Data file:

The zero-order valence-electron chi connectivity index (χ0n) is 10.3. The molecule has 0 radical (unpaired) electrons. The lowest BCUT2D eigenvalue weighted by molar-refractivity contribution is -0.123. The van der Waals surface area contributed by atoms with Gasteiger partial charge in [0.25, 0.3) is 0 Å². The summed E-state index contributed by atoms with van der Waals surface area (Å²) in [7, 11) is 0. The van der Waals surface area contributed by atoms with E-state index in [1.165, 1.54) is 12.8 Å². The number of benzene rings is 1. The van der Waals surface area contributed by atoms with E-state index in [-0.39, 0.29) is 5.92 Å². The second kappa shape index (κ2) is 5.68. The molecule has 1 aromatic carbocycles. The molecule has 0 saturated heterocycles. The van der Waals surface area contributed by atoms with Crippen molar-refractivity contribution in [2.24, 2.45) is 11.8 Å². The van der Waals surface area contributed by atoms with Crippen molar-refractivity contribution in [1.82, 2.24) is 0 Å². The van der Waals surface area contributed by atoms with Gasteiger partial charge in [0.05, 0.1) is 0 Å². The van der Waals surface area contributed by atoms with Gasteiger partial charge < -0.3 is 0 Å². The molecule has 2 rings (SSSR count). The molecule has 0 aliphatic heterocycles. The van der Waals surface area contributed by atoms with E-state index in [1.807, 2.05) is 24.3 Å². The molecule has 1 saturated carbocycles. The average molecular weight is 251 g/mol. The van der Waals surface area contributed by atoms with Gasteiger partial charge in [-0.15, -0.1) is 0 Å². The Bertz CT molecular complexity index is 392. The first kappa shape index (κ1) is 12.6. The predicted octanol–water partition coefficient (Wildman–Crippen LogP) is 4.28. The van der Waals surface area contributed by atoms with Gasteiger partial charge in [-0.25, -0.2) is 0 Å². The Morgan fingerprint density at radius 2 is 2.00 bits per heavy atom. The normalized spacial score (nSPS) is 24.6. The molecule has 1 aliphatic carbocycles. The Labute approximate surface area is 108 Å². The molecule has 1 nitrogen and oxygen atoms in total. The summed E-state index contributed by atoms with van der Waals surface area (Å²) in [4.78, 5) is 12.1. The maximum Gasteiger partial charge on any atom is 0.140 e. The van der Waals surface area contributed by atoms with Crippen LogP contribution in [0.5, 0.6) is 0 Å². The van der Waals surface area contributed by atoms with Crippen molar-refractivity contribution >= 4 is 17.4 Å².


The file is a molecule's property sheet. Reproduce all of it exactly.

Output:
The zero-order valence-electron chi connectivity index (χ0n) is 10.3. The molecule has 0 radical (unpaired) electrons. The lowest BCUT2D eigenvalue weighted by molar-refractivity contribution is -0.123. The van der Waals surface area contributed by atoms with Gasteiger partial charge in [0.25, 0.3) is 0 Å². The summed E-state index contributed by atoms with van der Waals surface area (Å²) in [7, 11) is 0. The van der Waals surface area contributed by atoms with E-state index in [1.165, 1.54) is 12.8 Å². The number of benzene rings is 1. The van der Waals surface area contributed by atoms with E-state index in [-0.39, 0.29) is 5.92 Å². The second kappa shape index (κ2) is 5.68. The molecule has 1 aromatic carbocycles. The molecule has 0 saturated heterocycles. The van der Waals surface area contributed by atoms with Crippen molar-refractivity contribution in [2.24, 2.45) is 11.8 Å². The van der Waals surface area contributed by atoms with Crippen molar-refractivity contribution in [1.82, 2.24) is 0 Å². The van der Waals surface area contributed by atoms with Gasteiger partial charge in [0.05, 0.1) is 0 Å². The van der Waals surface area contributed by atoms with Gasteiger partial charge < -0.3 is 0 Å². The molecule has 2 rings (SSSR count). The molecule has 0 aliphatic heterocycles. The van der Waals surface area contributed by atoms with E-state index in [1.807, 2.05) is 24.3 Å². The molecule has 1 saturated carbocycles. The average molecular weight is 251 g/mol. The van der Waals surface area contributed by atoms with Gasteiger partial charge in [-0.15, -0.1) is 0 Å². The Bertz CT molecular complexity index is 392. The first kappa shape index (κ1) is 12.6. The predicted octanol–water partition coefficient (Wildman–Crippen LogP) is 4.28. The van der Waals surface area contributed by atoms with Gasteiger partial charge in [-0.25, -0.2) is 0 Å². The Morgan fingerprint density at radius 2 is 2.00 bits per heavy atom. The normalized spacial score (nSPS) is 24.6. The molecule has 1 aliphatic carbocycles. The Labute approximate surface area is 108 Å². The molecule has 1 nitrogen and oxygen atoms in total. The summed E-state index contributed by atoms with van der Waals surface area (Å²) in [4.78, 5) is 12.1. The maximum Gasteiger partial charge on any atom is 0.140 e. The van der Waals surface area contributed by atoms with Crippen LogP contribution in [0.5, 0.6) is 0 Å². The van der Waals surface area contributed by atoms with Crippen molar-refractivity contribution >= 4 is 17.4 Å².